This course introduces students to the writing process as a means of developing ideas into clear, correct, and effective writing.
Members of the Gordon faculty have collaborated on the authorship of this guide, and it is targeted directly at Gordon students to help them with their writing across the GSC curriculum. This guide provides at least three distinct advantages over other guides: it is specifically targeted to Gordon State students, it covers writing across the whole curriculum, not just English; and it is free.
Many approaches to crafting this guide were entertained, but the authors decided that what students really want from a composition guide are practical examples of writing that they might actually encounter in their classroom experiences at Gordon. Many guides try to do this, but this guide uses real Gordon professors and real Gordon class assignments as a starting point. This results in what we feel is a substantial improvement over other available writing guides.
The scientific community must be effective in communicating the results of its work to the public in a way that can be understood and used. The need for this is acute, for the complexity and difficulty of environmental and resource problems require full use of all the knowledge scientists can muster. The wisdom of the actions of both the government and private sectors depends in large part on their understanding of resource characteristics.
The U.S. Geological Survey is uniquely qualified to provide much of the required knowledge about natural resources through its many reports and maps and can be proud of the products of its work. Too often, however, reports are couched in words and phrases that are understandable only to other scientists, engineers, or technicians. But, who, really, are the ones to whom the Survey wishes to convey its findings? Other scientists and engineers, yes. But beyond them, by far a larger audience: teachers, students, businessmen, planners, and Federal, State, county, and municipal officials–in short, the public.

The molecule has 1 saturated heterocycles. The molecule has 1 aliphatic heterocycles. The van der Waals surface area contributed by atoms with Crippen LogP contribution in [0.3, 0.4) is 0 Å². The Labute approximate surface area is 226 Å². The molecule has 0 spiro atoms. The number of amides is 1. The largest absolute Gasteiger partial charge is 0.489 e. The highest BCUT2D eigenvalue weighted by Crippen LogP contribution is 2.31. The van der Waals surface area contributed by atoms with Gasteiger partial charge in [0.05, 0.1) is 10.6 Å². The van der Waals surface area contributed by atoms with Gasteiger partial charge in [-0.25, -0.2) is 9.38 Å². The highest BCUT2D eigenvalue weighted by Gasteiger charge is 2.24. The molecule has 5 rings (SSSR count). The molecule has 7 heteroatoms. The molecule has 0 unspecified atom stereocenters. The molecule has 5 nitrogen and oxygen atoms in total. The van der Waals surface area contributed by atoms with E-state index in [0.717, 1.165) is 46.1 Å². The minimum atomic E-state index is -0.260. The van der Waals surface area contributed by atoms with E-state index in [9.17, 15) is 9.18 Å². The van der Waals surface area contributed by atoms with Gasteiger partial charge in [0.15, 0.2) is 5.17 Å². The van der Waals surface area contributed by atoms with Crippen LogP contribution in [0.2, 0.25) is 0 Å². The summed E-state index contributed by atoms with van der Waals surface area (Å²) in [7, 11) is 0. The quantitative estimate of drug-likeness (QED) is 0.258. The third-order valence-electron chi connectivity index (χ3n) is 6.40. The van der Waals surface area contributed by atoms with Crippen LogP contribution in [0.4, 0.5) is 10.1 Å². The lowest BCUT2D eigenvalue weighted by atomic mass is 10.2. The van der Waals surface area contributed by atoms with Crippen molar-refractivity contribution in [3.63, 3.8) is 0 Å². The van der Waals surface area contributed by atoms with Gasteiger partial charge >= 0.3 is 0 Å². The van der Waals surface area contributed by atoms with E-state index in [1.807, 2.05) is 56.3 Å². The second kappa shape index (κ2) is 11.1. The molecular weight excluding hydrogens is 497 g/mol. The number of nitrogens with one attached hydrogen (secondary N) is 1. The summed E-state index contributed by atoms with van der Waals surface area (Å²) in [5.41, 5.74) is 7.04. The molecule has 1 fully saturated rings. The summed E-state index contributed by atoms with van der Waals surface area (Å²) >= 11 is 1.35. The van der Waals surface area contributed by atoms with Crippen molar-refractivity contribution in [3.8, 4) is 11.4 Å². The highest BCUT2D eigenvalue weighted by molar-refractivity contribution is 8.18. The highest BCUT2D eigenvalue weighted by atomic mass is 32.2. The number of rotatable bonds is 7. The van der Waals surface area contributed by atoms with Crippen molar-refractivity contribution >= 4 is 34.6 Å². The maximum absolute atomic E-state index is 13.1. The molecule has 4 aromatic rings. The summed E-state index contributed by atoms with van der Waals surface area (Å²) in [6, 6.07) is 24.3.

More than 50 years ago former Director George Otis Smith recognized the same problem. His plea for “Plain Geology” was a classic, just as applicable now as it was in 1921. It is herewith reprinted to make it generally available.
This text is a transformation of Writing for Success, a text adapted by The Saylor Foundation under a Creative Commons Attribution-NonCommercial-ShareAlike 3.0 License without attribution as requested by the work’s original creator or licensee.
Kathryn Crowther, Lauren Curtright, Nancy Gilbert, Barbara Hall, Tracienne Ravita, and Kirk Swenson adapted this text under a grant from Affordable Learning Georgia to Georgia Perimeter College (GPC, now part of Georgia State University) in 2015. Section 1.3 was authored by Rebecca Weaver. This text is a revision of a prior adaptation of Writing for Success led by Rosemary Cox in GPC’s Department of English, titled Successful College Writing for GPC Students (2014, 2015).
In the age of Buzzfeeds, hashtags, and Tweets, students are increasingly favoring conversational writing and regarding academic writing as less pertinent in their personal lives, education, and future careers. Writing and Literature: Composition as Inquiry, Learning, Thinking and Communication connects students with works and exercises and promotes student learning that is kairotic and constructive. Dr. Tanya Long Bennett, professor of English at the University of North Georgia, poses questions that encourage active rather than passive learning. Furthering ideas presented in Contribute a Verse: A Guide to First-Year Composition as a complimentary companion, Writing and Literature builds a new conversation covering various genres of literature and writing. Students learn the various writing styles appropriate for analyzing, addressing, and critiquing these genres including poetry, novels, dramas, and research writing. The text and its pairing of helpful visual aids throughout emphasizes the importance of critical reading and analysis in producing a successful composition. Writing and Literature is a refreshing textbook that links learning, literature, and life.
Writing in College is designed for students who have largely mastered high-school level conventions of formal academic writing and are now moving beyond the five-paragraph essay to more advanced engagement with text. It is well suited to composition courses or first-year seminars and valuable as a supplemental or recommended text in other writing-intensive classes. It provides a friendly, down-to-earth introduction to professors’ goals and expectations, demystifying the norms of the academy and how they shape college writing assignments. Each of the nine chapters can be read separately, and each includes suggested exercises to bring the main messages to life.